Solo Travelling in China

Solo Travelling in China

A Guest Post by Ashley Halsey* with fresh insights and tips on solo travelling in China:  More women than ever are travelling alone, an incredible milestone for female independence and empowerment. Still, China might seem like a daunting destination for beginners or those new to the country. The language barrier can be difficult, the culture may feel alien and the huge number of destinations available to visit will leave some struggling to make a decision. But, if done right following our tips, tricks and cultural hacks, travelling in the East needn’t feel like scaling the Great Wall of China. Take a look at our five aspects of travel in China that are sure to prepare you for this exciting and unique adventure.

Cultural Hacks

  • Chinese women dress differently from women in Europe. Wearing long trousers, dresses and buttoned blouses reflects women’s style in China. Shorts, short skirts and skimpy tops could make you stand out and attract unwanted attention.
  • Think about your sense of style in terms of the region you choose to visit too. The North of China is cooler than the south, the South, more humid than the North. Make sure to pack your clothes with your environment in mind.
  • Bringing gifts from home can often make you the favourite with locals. You can try giving cheap and fun gifts like sweets or stickers, which go down especially well with young people.

Being Safe

China is a great place to travel and generally safe for women, but there are some cultural expectations which westerners will be confused by, potentially putting them at risk. In China, cars have right of way, not pedestrians. Take extra care to cross when you are sure that no cars are coming, and it is safe.

“Do not open your purse in crowded tourist hot spots as this can make you a target for thieves and scammers. Instead, keep small amounts of money in your pockets for little purchases and take more out when you know the coast is clear,” says Anna Adams, a writer at LastMinuteWriting and Researchpapersuk.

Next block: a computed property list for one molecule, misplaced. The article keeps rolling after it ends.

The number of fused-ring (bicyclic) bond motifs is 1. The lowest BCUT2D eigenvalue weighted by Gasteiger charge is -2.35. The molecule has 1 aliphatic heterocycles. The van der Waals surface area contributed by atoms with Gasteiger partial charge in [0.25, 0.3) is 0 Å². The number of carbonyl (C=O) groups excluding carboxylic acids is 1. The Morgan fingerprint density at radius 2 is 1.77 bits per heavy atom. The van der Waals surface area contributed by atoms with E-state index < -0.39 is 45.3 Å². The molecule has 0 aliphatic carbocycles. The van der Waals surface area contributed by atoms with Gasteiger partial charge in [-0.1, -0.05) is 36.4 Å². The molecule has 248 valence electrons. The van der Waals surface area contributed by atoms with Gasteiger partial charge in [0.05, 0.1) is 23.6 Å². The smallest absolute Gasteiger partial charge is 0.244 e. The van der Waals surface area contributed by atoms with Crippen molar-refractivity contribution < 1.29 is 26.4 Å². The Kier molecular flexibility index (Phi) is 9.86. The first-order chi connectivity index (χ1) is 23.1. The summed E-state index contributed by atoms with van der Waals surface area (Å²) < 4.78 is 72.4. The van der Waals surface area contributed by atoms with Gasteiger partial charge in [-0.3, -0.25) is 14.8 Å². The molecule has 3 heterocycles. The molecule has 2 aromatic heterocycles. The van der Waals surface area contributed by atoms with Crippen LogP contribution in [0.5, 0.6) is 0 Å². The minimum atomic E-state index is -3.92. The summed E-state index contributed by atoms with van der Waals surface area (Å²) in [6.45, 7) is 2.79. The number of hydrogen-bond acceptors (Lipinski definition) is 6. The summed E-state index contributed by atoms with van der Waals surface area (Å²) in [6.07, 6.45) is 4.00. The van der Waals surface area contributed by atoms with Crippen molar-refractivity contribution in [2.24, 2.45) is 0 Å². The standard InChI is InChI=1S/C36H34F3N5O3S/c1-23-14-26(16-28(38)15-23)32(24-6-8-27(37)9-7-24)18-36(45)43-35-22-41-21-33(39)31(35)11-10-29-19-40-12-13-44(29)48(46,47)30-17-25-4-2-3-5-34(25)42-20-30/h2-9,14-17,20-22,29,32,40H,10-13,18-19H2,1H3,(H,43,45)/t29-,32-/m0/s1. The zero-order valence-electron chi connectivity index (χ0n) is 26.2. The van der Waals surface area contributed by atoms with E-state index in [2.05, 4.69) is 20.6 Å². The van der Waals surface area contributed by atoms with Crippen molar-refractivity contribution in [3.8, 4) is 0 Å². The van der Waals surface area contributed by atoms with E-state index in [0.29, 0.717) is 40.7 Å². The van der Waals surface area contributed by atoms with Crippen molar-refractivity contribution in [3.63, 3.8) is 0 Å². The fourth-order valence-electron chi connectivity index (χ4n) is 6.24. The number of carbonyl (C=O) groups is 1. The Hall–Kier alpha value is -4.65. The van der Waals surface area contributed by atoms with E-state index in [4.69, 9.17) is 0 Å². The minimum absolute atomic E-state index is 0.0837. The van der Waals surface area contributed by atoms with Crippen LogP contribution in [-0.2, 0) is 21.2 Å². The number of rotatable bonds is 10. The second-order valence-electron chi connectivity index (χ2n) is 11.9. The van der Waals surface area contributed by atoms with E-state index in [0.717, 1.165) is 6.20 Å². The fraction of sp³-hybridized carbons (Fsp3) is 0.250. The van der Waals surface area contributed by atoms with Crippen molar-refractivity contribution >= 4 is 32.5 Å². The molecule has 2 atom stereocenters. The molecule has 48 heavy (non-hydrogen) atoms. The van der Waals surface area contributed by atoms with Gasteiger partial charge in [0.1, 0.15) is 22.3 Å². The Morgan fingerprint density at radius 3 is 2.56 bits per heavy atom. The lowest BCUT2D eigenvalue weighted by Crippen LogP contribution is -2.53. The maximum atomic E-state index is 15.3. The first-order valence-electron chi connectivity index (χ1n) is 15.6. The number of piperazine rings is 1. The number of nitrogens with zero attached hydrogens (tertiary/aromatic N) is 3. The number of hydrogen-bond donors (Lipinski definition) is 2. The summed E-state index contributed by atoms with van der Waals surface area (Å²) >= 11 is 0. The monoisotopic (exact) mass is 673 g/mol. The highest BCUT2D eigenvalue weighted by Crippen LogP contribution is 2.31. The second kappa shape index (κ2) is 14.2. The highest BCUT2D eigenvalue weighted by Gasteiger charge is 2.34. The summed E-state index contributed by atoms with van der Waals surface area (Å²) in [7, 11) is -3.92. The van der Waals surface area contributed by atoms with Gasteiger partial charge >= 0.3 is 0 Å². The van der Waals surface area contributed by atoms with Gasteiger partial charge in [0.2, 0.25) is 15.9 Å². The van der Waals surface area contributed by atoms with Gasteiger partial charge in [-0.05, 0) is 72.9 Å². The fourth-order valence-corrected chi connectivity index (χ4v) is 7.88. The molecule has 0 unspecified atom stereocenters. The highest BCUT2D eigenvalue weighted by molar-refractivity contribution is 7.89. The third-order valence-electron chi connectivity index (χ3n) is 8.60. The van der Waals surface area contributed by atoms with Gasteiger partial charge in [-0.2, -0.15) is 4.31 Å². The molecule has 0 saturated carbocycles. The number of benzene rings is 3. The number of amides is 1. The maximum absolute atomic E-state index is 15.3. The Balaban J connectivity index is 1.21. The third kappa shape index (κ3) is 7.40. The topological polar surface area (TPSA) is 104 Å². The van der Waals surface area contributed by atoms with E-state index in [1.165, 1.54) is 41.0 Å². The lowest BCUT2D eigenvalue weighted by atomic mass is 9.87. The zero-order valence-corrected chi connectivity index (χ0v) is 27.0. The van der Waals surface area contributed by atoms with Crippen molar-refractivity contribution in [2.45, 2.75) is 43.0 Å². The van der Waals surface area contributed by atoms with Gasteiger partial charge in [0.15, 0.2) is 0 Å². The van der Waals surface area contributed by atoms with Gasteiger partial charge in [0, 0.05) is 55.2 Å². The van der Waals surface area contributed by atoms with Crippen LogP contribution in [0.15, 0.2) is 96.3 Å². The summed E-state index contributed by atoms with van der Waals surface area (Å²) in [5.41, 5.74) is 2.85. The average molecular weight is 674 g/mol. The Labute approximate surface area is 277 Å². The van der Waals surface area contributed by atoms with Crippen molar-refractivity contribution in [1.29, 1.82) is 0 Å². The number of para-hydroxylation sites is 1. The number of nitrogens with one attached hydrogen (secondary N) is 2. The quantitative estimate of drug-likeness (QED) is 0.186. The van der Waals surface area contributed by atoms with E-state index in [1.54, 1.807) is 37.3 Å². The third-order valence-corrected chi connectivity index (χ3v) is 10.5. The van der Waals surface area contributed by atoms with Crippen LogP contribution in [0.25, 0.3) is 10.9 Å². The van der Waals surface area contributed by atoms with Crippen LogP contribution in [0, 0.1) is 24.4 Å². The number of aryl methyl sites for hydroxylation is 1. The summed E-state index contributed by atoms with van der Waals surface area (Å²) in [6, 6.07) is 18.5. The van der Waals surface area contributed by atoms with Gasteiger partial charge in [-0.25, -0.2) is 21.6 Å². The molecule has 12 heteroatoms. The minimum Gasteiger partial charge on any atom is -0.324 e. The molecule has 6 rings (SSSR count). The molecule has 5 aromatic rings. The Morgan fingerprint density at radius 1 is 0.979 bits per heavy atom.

Travel with Confidence

For solo travelling in China, make sure to use local guides and English-speaking tours if you do not speak Chinese well. This ensures that you can travel the different areas and regions with confidence and safety. With guides, it is often best to meet them before you pay for their services, so that you can assess their language skills and decide whether you like them.

“Always plan ahead. Take a detailed list of directions and instructions on how to get to the various parts of the region you wish to visit. Sometimes it helps to bring a list of Chinese words and phrases which you think will help you get to your destination safely and quickly,” suggests Vera Kim, a travel blogger at DraftBeyond and Writinity. Keep all your essential documents online on Google Drive or Dropbox to avoid losing them forever.

Packing the Essentials

  1. Think Seasonal and Regional: In the South, pack a quick drying towel, a compact umbrella and appropriate breezy clothing for the humid heat. In the North, pack warmer clothes. In both cases, don’t forget a pair of sturdy shoes for walking.
  2. Hygiene Products – Make sure to bring these with you as it can sometimes be hard to get similar products in China. If you need to restock while travelling alone, do some research as they may look different from your expectations.
  3. Cash – Make sure you have cash so that you can pay at local restaurants. Many do not accept card payments.

Super Cities

If you’ve never visited China before, here’s a rundown of some of the most historic and beautiful places to visit while solo travelling in China:

Beijing is bursting with culture and houses some of the most well-known wonders of the world. The Great Wall, The Forbidden City and the Temple of Heaven are some of its greatest architectural triumphs and well worth a visit for those who wish to soak up their visual delights.

Xi’an houses the terracotta army, a tribute to Emperor Qin Shi Huang. A truly breath-taking sight and a monumental undertaking in excavation.

Shanghai offers an exciting mix of old and new. The Bund is its best example of this flavoursome blend, as its skyline outlines the metallic precision of skyscrapers, intermixed with softer, characterful European buildings from a bygone colonial age.

Wherever you decide to visit, travelling alone as a woman can seem daunting at first, but we hope you’ll feel safe, supported and confident in your journey to the orient with our quick guide. You’ll know how to blend in with the locals and make friends through gift giving. You’ll feel prepared to tackle the language barrier through good planning and savvy choices. You’re even ready for the weather and the hustle and bustle of busy city life. We hope you make exciting memories infused with culture and stunning scenery. Happy journeying traveller!

*Ashley Halsey is a professional writer at and who has been involved in many projects throughout the country. Mother of two children, she enjoys traveling, reading and attending business training courses.

The post Solo Travelling in China appeared first on Solo Trekker.

Source link